Rock form in a landscape

September 18, 2019 3:01 pm Published by

Signed and indistinctly dated ‘Sutherland 1943′ (upper left), numbered ’41’ (lower right)
Black ink, pastel and watercolour

From late-1940 Sutherland, the leading progressive British painter, was working under the terms of a series of six-month contracts issued by the Ministry of Information to depict the events and experiences of the war. Sutherland remarked in February 1941 ‘Nearly everyone says that the war has been a “good thing for me” as my war pictures are “so much more understandable” than my landscapes. It’s hard to convince people that the degree of abstraction, if you can call it that, is identical!’

His independent landscapes from this time need to be considered in the context of his work as a war artist. ‘At the beginning of the war the forms of destruction moved me tremendously. After that I began to feel drawn towards basic industries such as furnaces, mines and latterly quarries. These things seemed to symbolise a kind of eternal war; a constant of conflict between the forces of man and nature, intensified greatly during a war between nations, and in which a man can only just emerge on top. The turning of iron ore into steel seemed so much a primitive combat (still, in spite of modern machinery, an elemental and almost crude process, with the floor of the teeming pit like some tremendous field.) So too with the mines, quarries, perpetual conflict with intractable material. The sensation of conflict, therefore, was what I had to unload in pictorial terms. ‘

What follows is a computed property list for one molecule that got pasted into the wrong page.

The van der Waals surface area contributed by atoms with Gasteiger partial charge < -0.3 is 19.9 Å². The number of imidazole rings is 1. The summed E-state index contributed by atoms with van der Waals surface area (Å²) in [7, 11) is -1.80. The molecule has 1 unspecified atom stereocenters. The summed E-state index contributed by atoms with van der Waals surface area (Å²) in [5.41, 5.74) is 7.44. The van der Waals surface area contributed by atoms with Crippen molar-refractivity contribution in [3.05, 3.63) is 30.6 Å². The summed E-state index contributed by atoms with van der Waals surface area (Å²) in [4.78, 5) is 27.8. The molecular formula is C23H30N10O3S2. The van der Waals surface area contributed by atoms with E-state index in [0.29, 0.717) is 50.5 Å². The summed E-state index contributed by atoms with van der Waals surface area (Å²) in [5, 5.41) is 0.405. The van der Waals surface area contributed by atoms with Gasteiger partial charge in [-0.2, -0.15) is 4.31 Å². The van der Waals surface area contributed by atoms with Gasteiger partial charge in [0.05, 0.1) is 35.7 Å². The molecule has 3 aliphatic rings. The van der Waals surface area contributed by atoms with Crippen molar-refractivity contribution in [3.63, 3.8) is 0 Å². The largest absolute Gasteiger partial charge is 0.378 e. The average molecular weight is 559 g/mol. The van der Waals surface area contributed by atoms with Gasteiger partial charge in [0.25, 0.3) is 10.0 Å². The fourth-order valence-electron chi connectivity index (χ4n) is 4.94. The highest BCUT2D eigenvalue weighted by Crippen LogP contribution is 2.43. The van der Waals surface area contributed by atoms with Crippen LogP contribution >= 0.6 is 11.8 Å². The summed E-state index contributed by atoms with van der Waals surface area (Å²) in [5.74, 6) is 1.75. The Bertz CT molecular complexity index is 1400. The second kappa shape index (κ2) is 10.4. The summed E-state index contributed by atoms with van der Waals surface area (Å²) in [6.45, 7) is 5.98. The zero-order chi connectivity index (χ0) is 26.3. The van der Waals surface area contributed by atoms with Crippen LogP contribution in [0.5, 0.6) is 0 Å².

The experience of war enriched Sutherland and one is immediately aware of a greater toughness and boldness in his independent landscapes from this period. His use of colour during this period becomes more strident and the application more fluid and uninhibited, as he exploited surface and texture.

‘Sutherland widened the scope of his art and modified his style. He responded emotionally to what was happening at the time and this stimulated his pictorial invention, a journey through darkness, a descent into the inferno.’

There is a complete metamorphis and this picture is a powerful example of Sutherland at his best, with form reaching a peak of tension, a quintessence in which everything is concentrated and expressed.

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This post was written by joecollinson